Like in Sri Lanka, polygamy was an accepted practice in Thailand for centuries. It was banned in 1935 – after the 1932 Siamese Revolution. Today, Thailand leads the world list of countries that are most often cited as having illicit affairs. It is in the top spot at 56% of the population admitting for extra marital sex. It has a population of approximately 70 million. Do your math to figure out how many have extramarital sex. Thais were found to be the most unfaithful nationality in a 2012 survey of 29,000 people in 36 countries conducted by condom manufacturer Durex.

Adultery is not a crime in Sri Lanka. Under Section 19 (2) of the General Marriage Registration Ordinance, adultery subsequent to marriage can be a ground for divorce. However, it is a difficult allegation to prove.  No sane person will commit adultery publicly. It is done surreptitiously. Moreover, adultery can be committed with several partners. Therefore, the spouse will be left with no choice but to live the adulterous spouse because it cannot be proved. Spousal disloyalty can become deadly as they may be infected with sexually transmitted diseases. Especially, the HIV virus acquired through heterosexual extramarital affairs. The tragedy includes children, many of whom will be born with the virus.

In this sense, which is more dangerous to society adultery or polygamy? Which of these two is more beneficial for social and family life? In fact, more than banning polygamous marriages which are very few, we must focus on saving the first marriage from falling apart due to extra marital relationships, which is in greater proportion. Where should the emphasis lie? Which is the priority?

Unenforceability

Banning polygamy is negative and reactionary thinking. It must be regulated through control and restrictive measures. To do this we have to think positively and creatively. Not merely following what other jurisdictions have done. Sri Lankan situation is unique and a local solution has to be developed. As proven above, restricting polygamy can lead to adulterous lifestyles and those supporting the ban will be responsible for creating such an immoral social environment. In Buddhist Cambodia, where polygamy is prohibited, partners/families outside of the legal marriage and the desertion of wives and children have become common social illnesses in that country. (Henry Kamm, Cambodia: Report from a Stricken Land 1998, Arcade Books).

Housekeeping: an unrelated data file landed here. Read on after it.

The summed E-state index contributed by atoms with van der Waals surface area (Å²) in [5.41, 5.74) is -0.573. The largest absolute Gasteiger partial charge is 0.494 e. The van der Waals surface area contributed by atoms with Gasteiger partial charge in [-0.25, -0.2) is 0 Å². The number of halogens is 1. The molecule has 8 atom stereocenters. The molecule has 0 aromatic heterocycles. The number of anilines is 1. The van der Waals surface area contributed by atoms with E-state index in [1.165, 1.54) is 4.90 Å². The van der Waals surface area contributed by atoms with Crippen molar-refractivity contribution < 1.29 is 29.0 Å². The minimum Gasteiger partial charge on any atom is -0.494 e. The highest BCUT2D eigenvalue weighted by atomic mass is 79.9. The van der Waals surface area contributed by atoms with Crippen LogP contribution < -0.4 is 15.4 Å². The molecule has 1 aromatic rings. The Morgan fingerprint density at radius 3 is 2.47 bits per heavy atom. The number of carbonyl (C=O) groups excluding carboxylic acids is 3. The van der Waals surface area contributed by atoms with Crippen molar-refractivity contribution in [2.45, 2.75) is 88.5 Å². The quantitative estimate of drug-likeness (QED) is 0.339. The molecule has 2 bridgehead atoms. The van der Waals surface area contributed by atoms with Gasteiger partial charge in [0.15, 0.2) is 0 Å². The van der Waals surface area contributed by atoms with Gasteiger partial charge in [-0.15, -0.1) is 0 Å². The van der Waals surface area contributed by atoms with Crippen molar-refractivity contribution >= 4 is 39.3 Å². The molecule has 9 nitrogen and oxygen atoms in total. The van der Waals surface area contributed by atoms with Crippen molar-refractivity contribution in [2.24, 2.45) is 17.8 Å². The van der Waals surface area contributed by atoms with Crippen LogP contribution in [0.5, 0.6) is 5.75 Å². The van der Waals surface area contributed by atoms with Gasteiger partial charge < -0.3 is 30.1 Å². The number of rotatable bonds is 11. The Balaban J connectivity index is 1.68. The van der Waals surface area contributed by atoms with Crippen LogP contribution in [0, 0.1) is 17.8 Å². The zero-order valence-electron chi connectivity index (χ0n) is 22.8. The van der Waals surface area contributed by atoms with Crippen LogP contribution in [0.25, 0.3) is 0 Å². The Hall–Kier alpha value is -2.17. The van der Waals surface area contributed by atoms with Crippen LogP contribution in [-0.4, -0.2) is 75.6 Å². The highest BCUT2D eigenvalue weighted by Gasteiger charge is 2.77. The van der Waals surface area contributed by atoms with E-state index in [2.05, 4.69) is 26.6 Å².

There will be an enforcement problem as has been reported in several jurisdictions. In Turkey, since the judicial system legally prohibits polygamy, some people prefer imam nikahi (an unofficial, religious marriage ceremony) for the second wife and sometimes hide this marriage from their first wives and society. Thereby forcing people to have secret martial relationships. In Brazil where polygamy is illegal, a practice called “polylove” is common. “Stable sexual relationships in which more than two people are involved, or “polylove” as its participants call it, is gradually gaining ground … where more and more unions of this kind are in evidence.” (Polygamy is Brazil’s latest contribution to sexual revolution, EFE Rio de Janeiro 11 Apr 2016). In West Africa six countries have civil codes that formally prohibit polygamy (Benin, Cabo Verde, Côte d’Ivoire, Ghana, Guinea and Nigeria) but legal restrictions are rarely enforced. (http://www.west-africa-brief.org/content /en/polygamy).

Although, polygamous marriages may be prohibited by civil law, they are widespread in practice. It is difficult to enforce laws prohibiting polygamy. This is clearly evidenced by empirical studies. 

Conclusion

An issue has to be addressed objectively. Objectivity demands that one puts aside preconceived notions, prejudices, and social perceptions. It is only then can the advantages and disadvantages of a subject be evaluated scientifically, rationally and logically. Polygamy is no exception to this process. Banning Polygamy is an absolutely meaningless exercise. Instead of banning, it has to be regulated. The previous reports on reforms have articulated on this. As citizens, we expect the Cabinet of Ministers to act maturely; Not hastily take rash decisions.